Scope and arrangement
The Larry Neal Papers date from 1961 to 1985 and document Neal's role as writer/editor and seminal figure in the Black Arts Movement. The papers consist principally of manuscripts and research materials for Neal's diverse forms of writings, including essays, scripts, screenplays, poems, stories, and anthologies. Published copies of some of his writings are included in the collection, as are writings by colleagues. Neal's professional papers include correspondence with colleagues and publishers. Materials post-dating his death in 1981 document the various memorials and a conference honoring his achievements.
The Larry Neal papers are arranged in six series:
The PERSONAL PAPERS series, 1966-1985 (.4 lin. ft.),is composed of biographical information including Neal's resumes, incoming letters, his marriage certificate, and photocopies of photographs of his family and colleagues (Schomburg Center's Photographs and Prints Division maintains a Larry Neal Photograph Collection). Most of this series deals with Neal's death in 1981, and includes letters of condolence, funeral (viewing) guest book, memorials, obituaries, literary criticism in the form of a memorial and a literary conference named in his honor, which was sponsored by the D.C. Commission on the Arts and Humanities.
The PROFESSIONAL PAPERS series, 1966-1981 (1.6 lin. ft.),includes letters from significant correspondents such as Amiri Baraka, Gwendolyn Brooks, Eddie Ellis, Hoyt Fuller, Langston Hughes, Woodie King, Dudley Randall, Max Roach, Leopold Sedar Senghor, and Chiz Schultz. Topics discussed in the correspondence include Neal's plans for projects involving music, writing, filming, and the production of plays he wrote as well as the Journal of Black Poetry.Avatar Enterprises, Neal's production company is represented by the incorporation book and related letters.
As an instructor at various universities, the teaching materials, student papers, and administrative documents in the collection reflect this aspect of Neal's career. Correspondence with organizations in which he was involved include the Federal Theatre Project in the 1970's and 1980's. Addresses and datebooks complete the professional papers series.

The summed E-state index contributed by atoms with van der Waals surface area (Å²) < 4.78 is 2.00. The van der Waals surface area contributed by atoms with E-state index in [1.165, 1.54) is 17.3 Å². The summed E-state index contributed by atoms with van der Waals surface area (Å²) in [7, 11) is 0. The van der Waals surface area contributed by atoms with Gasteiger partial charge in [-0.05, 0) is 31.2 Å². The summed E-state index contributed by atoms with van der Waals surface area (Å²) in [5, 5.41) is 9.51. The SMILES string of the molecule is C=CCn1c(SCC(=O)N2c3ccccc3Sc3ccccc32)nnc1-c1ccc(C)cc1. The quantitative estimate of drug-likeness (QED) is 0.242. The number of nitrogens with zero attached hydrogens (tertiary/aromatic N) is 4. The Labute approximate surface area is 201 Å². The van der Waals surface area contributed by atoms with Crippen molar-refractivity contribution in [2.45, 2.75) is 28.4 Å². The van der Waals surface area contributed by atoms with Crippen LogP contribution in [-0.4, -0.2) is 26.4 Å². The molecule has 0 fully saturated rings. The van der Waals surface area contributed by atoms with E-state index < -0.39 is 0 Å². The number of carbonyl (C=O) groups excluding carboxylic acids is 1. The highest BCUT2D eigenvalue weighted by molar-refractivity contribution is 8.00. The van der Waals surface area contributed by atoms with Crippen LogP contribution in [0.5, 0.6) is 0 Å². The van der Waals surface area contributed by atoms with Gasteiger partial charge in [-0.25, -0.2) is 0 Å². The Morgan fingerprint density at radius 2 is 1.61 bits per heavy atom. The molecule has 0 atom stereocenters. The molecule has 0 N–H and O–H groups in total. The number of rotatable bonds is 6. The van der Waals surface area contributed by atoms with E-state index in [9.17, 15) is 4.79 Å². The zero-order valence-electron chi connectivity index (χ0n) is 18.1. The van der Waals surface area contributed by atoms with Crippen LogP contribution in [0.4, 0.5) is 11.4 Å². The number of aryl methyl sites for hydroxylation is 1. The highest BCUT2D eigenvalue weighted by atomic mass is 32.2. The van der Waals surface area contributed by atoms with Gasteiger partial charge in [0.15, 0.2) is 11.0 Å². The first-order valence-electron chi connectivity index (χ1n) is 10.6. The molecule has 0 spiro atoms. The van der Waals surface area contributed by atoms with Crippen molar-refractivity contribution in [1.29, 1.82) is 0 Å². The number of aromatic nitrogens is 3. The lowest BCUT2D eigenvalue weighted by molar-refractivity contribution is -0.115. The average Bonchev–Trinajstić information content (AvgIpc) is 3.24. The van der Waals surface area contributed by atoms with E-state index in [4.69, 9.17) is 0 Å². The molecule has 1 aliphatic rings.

The largest series in this collection is Neal's WRITINGS, 1970-1975, (8.2 lin. ft.)and is divided into the genres in which he wrote.
The series provides a limited view of Neal's role as Executive Director of this agency. The scope of the material includes, an incomplete set of minutes of Board of Directors' meetings, memoranda, transcript of an interview with Neal, several proposals such as those for a District of Columbia Solidarity Project, and a National Black Theatre, handouts from an employment and career workshop, annual and other reports, and printed material pertaining to programs sponsored by the commission.
The series is divided into two subseries: Essays, Short Stories, Poems,1966-1979 (1 lin. ft.) focus on African-American and African topics by such authors as Amiri Baraka, John Blassingame, Hoyt Fuller, and Robert F. Thompson. The second subseries, Scripts,1972-1977 (.8 lin. ft.), consists of playscripts and screenplays authored by a variety of writers including Hoyt Fuller, Earnest L. Hudson, Henry Edward Krehbiel, Ishmael Reed, Howard Sackler, and Douglas Turner Ward.